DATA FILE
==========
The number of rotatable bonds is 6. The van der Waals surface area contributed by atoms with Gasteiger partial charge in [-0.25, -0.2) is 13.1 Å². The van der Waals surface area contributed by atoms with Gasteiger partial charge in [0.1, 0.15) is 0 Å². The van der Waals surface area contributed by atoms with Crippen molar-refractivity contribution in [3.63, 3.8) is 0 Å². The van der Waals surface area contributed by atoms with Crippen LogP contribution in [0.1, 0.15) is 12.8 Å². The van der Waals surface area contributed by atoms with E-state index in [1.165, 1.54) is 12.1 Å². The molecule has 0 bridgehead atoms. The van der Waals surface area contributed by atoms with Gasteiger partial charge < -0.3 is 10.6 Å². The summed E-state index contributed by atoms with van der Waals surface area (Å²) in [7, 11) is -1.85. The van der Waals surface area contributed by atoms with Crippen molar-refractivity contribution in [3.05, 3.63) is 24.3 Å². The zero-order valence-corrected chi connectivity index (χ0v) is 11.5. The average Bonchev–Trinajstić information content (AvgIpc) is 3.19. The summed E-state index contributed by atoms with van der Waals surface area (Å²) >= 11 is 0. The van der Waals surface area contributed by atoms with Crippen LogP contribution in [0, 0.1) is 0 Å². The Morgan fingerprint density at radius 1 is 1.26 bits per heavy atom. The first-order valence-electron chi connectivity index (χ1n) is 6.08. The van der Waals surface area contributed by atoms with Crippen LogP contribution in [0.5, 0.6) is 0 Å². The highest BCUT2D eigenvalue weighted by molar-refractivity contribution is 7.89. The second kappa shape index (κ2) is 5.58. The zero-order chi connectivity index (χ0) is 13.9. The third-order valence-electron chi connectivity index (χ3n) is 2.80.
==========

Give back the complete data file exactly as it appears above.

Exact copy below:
The number of rotatable bonds is 6. The van der Waals surface area contributed by atoms with Gasteiger partial charge in [-0.25, -0.2) is 13.1 Å². The van der Waals surface area contributed by atoms with Gasteiger partial charge in [0.1, 0.15) is 0 Å². The van der Waals surface area contributed by atoms with Crippen molar-refractivity contribution in [3.63, 3.8) is 0 Å². The van der Waals surface area contributed by atoms with Crippen LogP contribution in [0.1, 0.15) is 12.8 Å². The van der Waals surface area contributed by atoms with E-state index in [1.165, 1.54) is 12.1 Å². The molecule has 0 bridgehead atoms. The van der Waals surface area contributed by atoms with Gasteiger partial charge < -0.3 is 10.6 Å². The summed E-state index contributed by atoms with van der Waals surface area (Å²) in [7, 11) is -1.85. The van der Waals surface area contributed by atoms with Crippen molar-refractivity contribution in [3.05, 3.63) is 24.3 Å². The zero-order valence-corrected chi connectivity index (χ0v) is 11.5. The average Bonchev–Trinajstić information content (AvgIpc) is 3.19. The summed E-state index contributed by atoms with van der Waals surface area (Å²) >= 11 is 0. The van der Waals surface area contributed by atoms with Crippen LogP contribution in [0, 0.1) is 0 Å². The Morgan fingerprint density at radius 1 is 1.26 bits per heavy atom. The first-order valence-electron chi connectivity index (χ1n) is 6.08. The van der Waals surface area contributed by atoms with Crippen LogP contribution in [0.5, 0.6) is 0 Å². The highest BCUT2D eigenvalue weighted by molar-refractivity contribution is 7.89. The second kappa shape index (κ2) is 5.58. The zero-order chi connectivity index (χ0) is 13.9. The third-order valence-electron chi connectivity index (χ3n) is 2.80.